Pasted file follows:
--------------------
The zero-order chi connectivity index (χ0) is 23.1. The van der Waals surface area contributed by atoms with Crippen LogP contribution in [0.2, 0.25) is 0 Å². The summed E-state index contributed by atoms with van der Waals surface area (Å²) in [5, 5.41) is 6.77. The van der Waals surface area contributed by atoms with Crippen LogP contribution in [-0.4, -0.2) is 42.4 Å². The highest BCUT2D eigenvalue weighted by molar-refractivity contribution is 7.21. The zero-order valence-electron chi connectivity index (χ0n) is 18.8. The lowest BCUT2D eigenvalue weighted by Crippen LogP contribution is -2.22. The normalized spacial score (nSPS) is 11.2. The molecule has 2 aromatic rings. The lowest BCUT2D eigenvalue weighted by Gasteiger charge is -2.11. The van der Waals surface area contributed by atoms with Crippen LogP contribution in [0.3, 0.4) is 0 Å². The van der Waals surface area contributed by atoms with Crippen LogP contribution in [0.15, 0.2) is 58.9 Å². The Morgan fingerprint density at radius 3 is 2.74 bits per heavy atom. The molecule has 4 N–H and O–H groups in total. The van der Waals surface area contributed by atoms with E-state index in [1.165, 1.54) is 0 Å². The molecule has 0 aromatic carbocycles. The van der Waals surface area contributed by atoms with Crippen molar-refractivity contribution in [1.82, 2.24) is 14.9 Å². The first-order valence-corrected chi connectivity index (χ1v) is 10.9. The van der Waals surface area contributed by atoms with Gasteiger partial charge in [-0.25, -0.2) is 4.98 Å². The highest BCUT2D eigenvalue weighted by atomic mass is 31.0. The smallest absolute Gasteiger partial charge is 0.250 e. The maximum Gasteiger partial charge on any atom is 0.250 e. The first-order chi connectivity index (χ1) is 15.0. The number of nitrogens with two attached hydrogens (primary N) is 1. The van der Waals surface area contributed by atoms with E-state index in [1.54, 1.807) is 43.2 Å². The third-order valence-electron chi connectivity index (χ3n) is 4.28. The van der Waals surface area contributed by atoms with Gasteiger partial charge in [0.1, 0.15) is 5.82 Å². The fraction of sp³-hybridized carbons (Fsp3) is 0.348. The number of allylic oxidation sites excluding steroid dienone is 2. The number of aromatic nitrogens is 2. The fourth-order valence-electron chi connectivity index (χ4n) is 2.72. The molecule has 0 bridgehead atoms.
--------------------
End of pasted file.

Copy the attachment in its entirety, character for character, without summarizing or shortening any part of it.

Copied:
The zero-order chi connectivity index (χ0) is 23.1. The van der Waals surface area contributed by atoms with Crippen LogP contribution in [0.2, 0.25) is 0 Å². The summed E-state index contributed by atoms with van der Waals surface area (Å²) in [5, 5.41) is 6.77. The van der Waals surface area contributed by atoms with Crippen LogP contribution in [-0.4, -0.2) is 42.4 Å². The highest BCUT2D eigenvalue weighted by molar-refractivity contribution is 7.21. The zero-order valence-electron chi connectivity index (χ0n) is 18.8. The lowest BCUT2D eigenvalue weighted by Crippen LogP contribution is -2.22. The normalized spacial score (nSPS) is 11.2. The molecule has 2 aromatic rings. The lowest BCUT2D eigenvalue weighted by Gasteiger charge is -2.11. The van der Waals surface area contributed by atoms with Crippen LogP contribution in [0.3, 0.4) is 0 Å². The van der Waals surface area contributed by atoms with Crippen LogP contribution in [0.15, 0.2) is 58.9 Å². The Morgan fingerprint density at radius 3 is 2.74 bits per heavy atom. The molecule has 4 N–H and O–H groups in total. The van der Waals surface area contributed by atoms with E-state index in [1.165, 1.54) is 0 Å². The molecule has 0 aromatic carbocycles. The van der Waals surface area contributed by atoms with Crippen molar-refractivity contribution in [1.82, 2.24) is 14.9 Å². The first-order valence-corrected chi connectivity index (χ1v) is 10.9. The van der Waals surface area contributed by atoms with Gasteiger partial charge in [-0.25, -0.2) is 4.98 Å². The highest BCUT2D eigenvalue weighted by atomic mass is 31.0. The smallest absolute Gasteiger partial charge is 0.250 e. The maximum Gasteiger partial charge on any atom is 0.250 e. The first-order chi connectivity index (χ1) is 15.0. The number of nitrogens with two attached hydrogens (primary N) is 1. The van der Waals surface area contributed by atoms with E-state index in [1.54, 1.807) is 43.2 Å². The third-order valence-electron chi connectivity index (χ3n) is 4.28. The van der Waals surface area contributed by atoms with Gasteiger partial charge in [0.1, 0.15) is 5.82 Å². The fraction of sp³-hybridized carbons (Fsp3) is 0.348. The number of allylic oxidation sites excluding steroid dienone is 2. The number of aromatic nitrogens is 2. The fourth-order valence-electron chi connectivity index (χ4n) is 2.72. The molecule has 0 bridgehead atoms.